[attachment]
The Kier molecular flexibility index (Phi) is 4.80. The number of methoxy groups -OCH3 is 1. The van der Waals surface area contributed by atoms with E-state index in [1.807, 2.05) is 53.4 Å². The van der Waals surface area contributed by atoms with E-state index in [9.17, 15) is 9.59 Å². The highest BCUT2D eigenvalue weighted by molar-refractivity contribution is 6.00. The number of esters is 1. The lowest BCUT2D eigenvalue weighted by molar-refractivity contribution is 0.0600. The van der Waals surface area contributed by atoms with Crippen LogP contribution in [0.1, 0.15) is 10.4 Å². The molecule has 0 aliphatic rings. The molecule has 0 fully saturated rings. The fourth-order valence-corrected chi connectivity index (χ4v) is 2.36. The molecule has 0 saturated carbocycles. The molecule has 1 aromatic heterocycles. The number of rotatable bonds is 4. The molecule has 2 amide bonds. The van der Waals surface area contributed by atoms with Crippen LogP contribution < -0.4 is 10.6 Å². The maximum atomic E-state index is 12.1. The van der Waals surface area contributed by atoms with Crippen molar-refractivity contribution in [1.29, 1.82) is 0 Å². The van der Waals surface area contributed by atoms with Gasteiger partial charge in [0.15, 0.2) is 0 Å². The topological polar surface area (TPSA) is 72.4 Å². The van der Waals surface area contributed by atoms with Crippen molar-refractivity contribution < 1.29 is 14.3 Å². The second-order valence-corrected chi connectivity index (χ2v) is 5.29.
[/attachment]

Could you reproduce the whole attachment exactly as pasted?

The Kier molecular flexibility index (Phi) is 4.80. The number of methoxy groups -OCH3 is 1. The van der Waals surface area contributed by atoms with E-state index in [1.807, 2.05) is 53.4 Å². The van der Waals surface area contributed by atoms with E-state index in [9.17, 15) is 9.59 Å². The highest BCUT2D eigenvalue weighted by molar-refractivity contribution is 6.00. The number of esters is 1. The lowest BCUT2D eigenvalue weighted by molar-refractivity contribution is 0.0600. The van der Waals surface area contributed by atoms with Crippen LogP contribution in [0.1, 0.15) is 10.4 Å². The molecule has 0 aliphatic rings. The molecule has 0 fully saturated rings. The fourth-order valence-corrected chi connectivity index (χ4v) is 2.36. The molecule has 0 saturated carbocycles. The molecule has 1 aromatic heterocycles. The number of rotatable bonds is 4. The molecule has 2 amide bonds. The van der Waals surface area contributed by atoms with Crippen LogP contribution < -0.4 is 10.6 Å². The maximum atomic E-state index is 12.1. The van der Waals surface area contributed by atoms with Crippen molar-refractivity contribution in [1.29, 1.82) is 0 Å². The van der Waals surface area contributed by atoms with Gasteiger partial charge in [0.15, 0.2) is 0 Å². The topological polar surface area (TPSA) is 72.4 Å². The van der Waals surface area contributed by atoms with Crippen molar-refractivity contribution < 1.29 is 14.3 Å². The second-order valence-corrected chi connectivity index (χ2v) is 5.29.